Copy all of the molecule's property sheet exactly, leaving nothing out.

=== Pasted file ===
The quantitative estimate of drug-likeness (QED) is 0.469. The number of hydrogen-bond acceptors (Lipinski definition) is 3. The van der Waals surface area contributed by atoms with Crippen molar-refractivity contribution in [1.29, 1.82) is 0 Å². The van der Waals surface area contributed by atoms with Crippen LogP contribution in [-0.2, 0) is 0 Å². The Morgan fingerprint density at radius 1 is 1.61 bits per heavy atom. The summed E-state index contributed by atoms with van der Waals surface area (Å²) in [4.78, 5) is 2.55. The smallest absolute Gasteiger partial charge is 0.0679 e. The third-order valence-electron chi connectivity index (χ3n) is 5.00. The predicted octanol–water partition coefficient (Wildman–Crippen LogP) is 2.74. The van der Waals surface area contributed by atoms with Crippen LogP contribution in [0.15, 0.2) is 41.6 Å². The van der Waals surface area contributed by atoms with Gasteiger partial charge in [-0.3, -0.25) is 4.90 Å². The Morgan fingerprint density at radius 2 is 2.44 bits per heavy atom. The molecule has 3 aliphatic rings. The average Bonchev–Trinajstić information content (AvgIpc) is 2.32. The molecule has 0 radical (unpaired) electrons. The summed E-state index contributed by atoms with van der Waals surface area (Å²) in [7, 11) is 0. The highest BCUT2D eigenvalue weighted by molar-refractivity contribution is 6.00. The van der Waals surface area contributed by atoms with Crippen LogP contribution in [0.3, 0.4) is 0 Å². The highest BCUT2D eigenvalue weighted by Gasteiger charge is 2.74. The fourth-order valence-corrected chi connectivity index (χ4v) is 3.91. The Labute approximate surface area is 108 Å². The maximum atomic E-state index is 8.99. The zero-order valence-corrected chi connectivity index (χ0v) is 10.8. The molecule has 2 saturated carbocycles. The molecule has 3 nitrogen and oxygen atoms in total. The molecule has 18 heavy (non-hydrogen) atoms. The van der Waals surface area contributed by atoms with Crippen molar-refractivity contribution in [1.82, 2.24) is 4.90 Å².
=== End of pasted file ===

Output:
The quantitative estimate of drug-likeness (QED) is 0.469. The number of hydrogen-bond acceptors (Lipinski definition) is 3. The van der Waals surface area contributed by atoms with Crippen molar-refractivity contribution in [1.29, 1.82) is 0 Å². The van der Waals surface area contributed by atoms with Crippen LogP contribution in [-0.2, 0) is 0 Å². The Morgan fingerprint density at radius 1 is 1.61 bits per heavy atom. The summed E-state index contributed by atoms with van der Waals surface area (Å²) in [4.78, 5) is 2.55. The smallest absolute Gasteiger partial charge is 0.0679 e. The third-order valence-electron chi connectivity index (χ3n) is 5.00. The predicted octanol–water partition coefficient (Wildman–Crippen LogP) is 2.74. The van der Waals surface area contributed by atoms with Crippen LogP contribution in [0.15, 0.2) is 41.6 Å². The van der Waals surface area contributed by atoms with Gasteiger partial charge in [-0.3, -0.25) is 4.90 Å². The Morgan fingerprint density at radius 2 is 2.44 bits per heavy atom. The molecule has 3 aliphatic rings. The average Bonchev–Trinajstić information content (AvgIpc) is 2.32. The molecule has 0 radical (unpaired) electrons. The summed E-state index contributed by atoms with van der Waals surface area (Å²) in [7, 11) is 0. The highest BCUT2D eigenvalue weighted by molar-refractivity contribution is 6.00. The van der Waals surface area contributed by atoms with Crippen LogP contribution in [0.3, 0.4) is 0 Å². The highest BCUT2D eigenvalue weighted by Gasteiger charge is 2.74. The fourth-order valence-corrected chi connectivity index (χ4v) is 3.91. The Labute approximate surface area is 108 Å². The maximum atomic E-state index is 8.99. The zero-order valence-corrected chi connectivity index (χ0v) is 10.8. The molecule has 2 saturated carbocycles. The molecule has 3 nitrogen and oxygen atoms in total. The molecule has 18 heavy (non-hydrogen) atoms. The van der Waals surface area contributed by atoms with Crippen molar-refractivity contribution in [1.82, 2.24) is 4.90 Å².